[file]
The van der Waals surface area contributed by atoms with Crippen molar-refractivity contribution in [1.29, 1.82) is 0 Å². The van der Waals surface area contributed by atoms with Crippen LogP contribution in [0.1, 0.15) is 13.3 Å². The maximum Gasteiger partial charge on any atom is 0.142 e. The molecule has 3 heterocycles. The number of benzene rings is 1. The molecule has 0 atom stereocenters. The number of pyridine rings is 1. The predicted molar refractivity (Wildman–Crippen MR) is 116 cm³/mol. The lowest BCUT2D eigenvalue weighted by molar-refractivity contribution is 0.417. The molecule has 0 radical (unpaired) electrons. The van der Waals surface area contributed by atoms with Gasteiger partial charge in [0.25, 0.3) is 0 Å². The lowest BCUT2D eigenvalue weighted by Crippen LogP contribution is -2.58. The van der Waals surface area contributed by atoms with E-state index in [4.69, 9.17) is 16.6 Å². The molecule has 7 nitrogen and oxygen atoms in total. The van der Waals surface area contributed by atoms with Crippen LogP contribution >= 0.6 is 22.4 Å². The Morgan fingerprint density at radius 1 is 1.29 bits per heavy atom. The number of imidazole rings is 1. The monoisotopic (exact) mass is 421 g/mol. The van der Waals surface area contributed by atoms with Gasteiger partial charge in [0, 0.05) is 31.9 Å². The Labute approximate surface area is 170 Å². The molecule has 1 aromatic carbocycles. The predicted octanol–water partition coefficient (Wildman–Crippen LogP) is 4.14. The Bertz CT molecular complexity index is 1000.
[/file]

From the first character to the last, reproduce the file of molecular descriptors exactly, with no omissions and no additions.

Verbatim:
The van der Waals surface area contributed by atoms with Crippen molar-refractivity contribution in [1.29, 1.82) is 0 Å². The van der Waals surface area contributed by atoms with Crippen LogP contribution in [0.1, 0.15) is 13.3 Å². The maximum Gasteiger partial charge on any atom is 0.142 e. The molecule has 3 heterocycles. The number of benzene rings is 1. The molecule has 0 atom stereocenters. The number of pyridine rings is 1. The predicted molar refractivity (Wildman–Crippen MR) is 116 cm³/mol. The lowest BCUT2D eigenvalue weighted by molar-refractivity contribution is 0.417. The molecule has 0 radical (unpaired) electrons. The van der Waals surface area contributed by atoms with Gasteiger partial charge in [0.25, 0.3) is 0 Å². The lowest BCUT2D eigenvalue weighted by Crippen LogP contribution is -2.58. The van der Waals surface area contributed by atoms with E-state index in [4.69, 9.17) is 16.6 Å². The molecule has 7 nitrogen and oxygen atoms in total. The van der Waals surface area contributed by atoms with Crippen LogP contribution >= 0.6 is 22.4 Å². The Morgan fingerprint density at radius 1 is 1.29 bits per heavy atom. The number of imidazole rings is 1. The monoisotopic (exact) mass is 421 g/mol. The van der Waals surface area contributed by atoms with Gasteiger partial charge in [0, 0.05) is 31.9 Å². The Labute approximate surface area is 170 Å². The molecule has 1 aromatic carbocycles. The predicted octanol–water partition coefficient (Wildman–Crippen LogP) is 4.14. The Bertz CT molecular complexity index is 1000.